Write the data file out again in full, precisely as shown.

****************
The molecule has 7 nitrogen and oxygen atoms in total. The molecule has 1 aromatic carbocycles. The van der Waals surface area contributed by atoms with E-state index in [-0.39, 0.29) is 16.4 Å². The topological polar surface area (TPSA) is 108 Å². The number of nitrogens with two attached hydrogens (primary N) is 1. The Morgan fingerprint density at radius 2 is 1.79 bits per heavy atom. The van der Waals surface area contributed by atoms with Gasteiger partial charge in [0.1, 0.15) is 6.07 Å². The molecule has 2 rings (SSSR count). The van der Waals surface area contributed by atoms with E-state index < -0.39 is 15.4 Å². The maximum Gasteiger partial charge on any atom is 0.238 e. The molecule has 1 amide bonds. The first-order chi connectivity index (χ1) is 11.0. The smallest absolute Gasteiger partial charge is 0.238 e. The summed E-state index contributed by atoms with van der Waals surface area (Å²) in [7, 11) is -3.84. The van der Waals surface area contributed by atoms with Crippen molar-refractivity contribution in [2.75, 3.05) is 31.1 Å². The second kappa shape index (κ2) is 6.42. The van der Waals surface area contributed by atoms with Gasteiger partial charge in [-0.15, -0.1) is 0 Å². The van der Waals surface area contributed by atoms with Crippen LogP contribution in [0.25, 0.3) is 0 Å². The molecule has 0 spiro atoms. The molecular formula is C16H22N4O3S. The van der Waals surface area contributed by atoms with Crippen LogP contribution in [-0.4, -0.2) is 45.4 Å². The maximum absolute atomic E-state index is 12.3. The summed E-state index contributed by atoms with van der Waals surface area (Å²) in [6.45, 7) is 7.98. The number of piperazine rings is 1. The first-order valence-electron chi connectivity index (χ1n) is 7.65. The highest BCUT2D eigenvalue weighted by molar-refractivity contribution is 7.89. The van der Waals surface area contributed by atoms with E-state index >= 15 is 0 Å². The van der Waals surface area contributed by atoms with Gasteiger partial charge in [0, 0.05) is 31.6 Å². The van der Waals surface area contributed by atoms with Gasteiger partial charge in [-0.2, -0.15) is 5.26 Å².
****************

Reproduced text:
The molecule has 7 nitrogen and oxygen atoms in total. The molecule has 1 aromatic carbocycles. The van der Waals surface area contributed by atoms with E-state index in [-0.39, 0.29) is 16.4 Å². The topological polar surface area (TPSA) is 108 Å². The number of nitrogens with two attached hydrogens (primary N) is 1. The Morgan fingerprint density at radius 2 is 1.79 bits per heavy atom. The van der Waals surface area contributed by atoms with Gasteiger partial charge in [0.1, 0.15) is 6.07 Å². The molecule has 2 rings (SSSR count). The van der Waals surface area contributed by atoms with E-state index < -0.39 is 15.4 Å². The maximum Gasteiger partial charge on any atom is 0.238 e. The molecule has 1 amide bonds. The first-order chi connectivity index (χ1) is 11.0. The smallest absolute Gasteiger partial charge is 0.238 e. The summed E-state index contributed by atoms with van der Waals surface area (Å²) in [7, 11) is -3.84. The van der Waals surface area contributed by atoms with Crippen molar-refractivity contribution in [2.75, 3.05) is 31.1 Å². The second kappa shape index (κ2) is 6.42. The van der Waals surface area contributed by atoms with Gasteiger partial charge in [-0.15, -0.1) is 0 Å². The van der Waals surface area contributed by atoms with Crippen LogP contribution in [0.25, 0.3) is 0 Å². The molecule has 0 spiro atoms. The molecular formula is C16H22N4O3S. The van der Waals surface area contributed by atoms with Crippen LogP contribution in [-0.4, -0.2) is 45.4 Å². The maximum absolute atomic E-state index is 12.3. The summed E-state index contributed by atoms with van der Waals surface area (Å²) in [6.45, 7) is 7.98. The number of piperazine rings is 1. The first-order valence-electron chi connectivity index (χ1n) is 7.65. The highest BCUT2D eigenvalue weighted by molar-refractivity contribution is 7.89. The van der Waals surface area contributed by atoms with E-state index >= 15 is 0 Å². The van der Waals surface area contributed by atoms with Gasteiger partial charge in [0, 0.05) is 31.6 Å². The van der Waals surface area contributed by atoms with Gasteiger partial charge in [-0.2, -0.15) is 5.26 Å².